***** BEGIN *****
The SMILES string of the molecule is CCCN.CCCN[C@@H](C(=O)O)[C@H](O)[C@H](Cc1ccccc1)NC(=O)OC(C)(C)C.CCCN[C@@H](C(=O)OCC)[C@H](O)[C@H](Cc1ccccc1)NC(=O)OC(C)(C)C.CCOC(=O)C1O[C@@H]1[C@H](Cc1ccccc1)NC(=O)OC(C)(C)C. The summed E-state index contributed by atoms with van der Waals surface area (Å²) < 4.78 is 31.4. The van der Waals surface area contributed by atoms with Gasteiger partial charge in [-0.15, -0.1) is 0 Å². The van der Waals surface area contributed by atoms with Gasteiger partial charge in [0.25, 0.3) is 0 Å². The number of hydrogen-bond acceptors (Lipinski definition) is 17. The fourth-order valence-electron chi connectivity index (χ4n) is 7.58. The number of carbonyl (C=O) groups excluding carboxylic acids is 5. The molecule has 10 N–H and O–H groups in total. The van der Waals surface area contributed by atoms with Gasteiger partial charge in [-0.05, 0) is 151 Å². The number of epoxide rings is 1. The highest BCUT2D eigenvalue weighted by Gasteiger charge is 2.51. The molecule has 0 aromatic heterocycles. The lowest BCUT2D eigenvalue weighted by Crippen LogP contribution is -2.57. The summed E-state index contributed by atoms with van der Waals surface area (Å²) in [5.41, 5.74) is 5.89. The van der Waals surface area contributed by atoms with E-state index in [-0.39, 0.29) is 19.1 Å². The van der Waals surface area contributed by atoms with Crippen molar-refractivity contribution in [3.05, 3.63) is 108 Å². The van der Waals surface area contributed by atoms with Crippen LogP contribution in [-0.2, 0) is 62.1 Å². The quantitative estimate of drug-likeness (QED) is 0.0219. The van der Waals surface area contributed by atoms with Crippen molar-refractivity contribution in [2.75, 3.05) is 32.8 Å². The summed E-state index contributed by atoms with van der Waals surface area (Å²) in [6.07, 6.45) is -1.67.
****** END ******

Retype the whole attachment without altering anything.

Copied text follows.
The SMILES string of the molecule is CCCN.CCCN[C@@H](C(=O)O)[C@H](O)[C@H](Cc1ccccc1)NC(=O)OC(C)(C)C.CCCN[C@@H](C(=O)OCC)[C@H](O)[C@H](Cc1ccccc1)NC(=O)OC(C)(C)C.CCOC(=O)C1O[C@@H]1[C@H](Cc1ccccc1)NC(=O)OC(C)(C)C. The summed E-state index contributed by atoms with van der Waals surface area (Å²) < 4.78 is 31.4. The van der Waals surface area contributed by atoms with Gasteiger partial charge in [-0.15, -0.1) is 0 Å². The van der Waals surface area contributed by atoms with Gasteiger partial charge in [0.25, 0.3) is 0 Å². The number of hydrogen-bond acceptors (Lipinski definition) is 17. The fourth-order valence-electron chi connectivity index (χ4n) is 7.58. The number of carbonyl (C=O) groups excluding carboxylic acids is 5. The molecule has 10 N–H and O–H groups in total. The van der Waals surface area contributed by atoms with Gasteiger partial charge in [-0.05, 0) is 151 Å². The number of epoxide rings is 1. The highest BCUT2D eigenvalue weighted by Gasteiger charge is 2.51. The molecule has 0 aromatic heterocycles. The lowest BCUT2D eigenvalue weighted by Crippen LogP contribution is -2.57. The summed E-state index contributed by atoms with van der Waals surface area (Å²) in [5.41, 5.74) is 5.89. The van der Waals surface area contributed by atoms with E-state index in [-0.39, 0.29) is 19.1 Å². The van der Waals surface area contributed by atoms with Crippen molar-refractivity contribution in [3.05, 3.63) is 108 Å². The van der Waals surface area contributed by atoms with Crippen LogP contribution in [-0.2, 0) is 62.1 Å². The quantitative estimate of drug-likeness (QED) is 0.0219. The van der Waals surface area contributed by atoms with Crippen molar-refractivity contribution in [2.75, 3.05) is 32.8 Å². The summed E-state index contributed by atoms with van der Waals surface area (Å²) in [6.07, 6.45) is -1.67.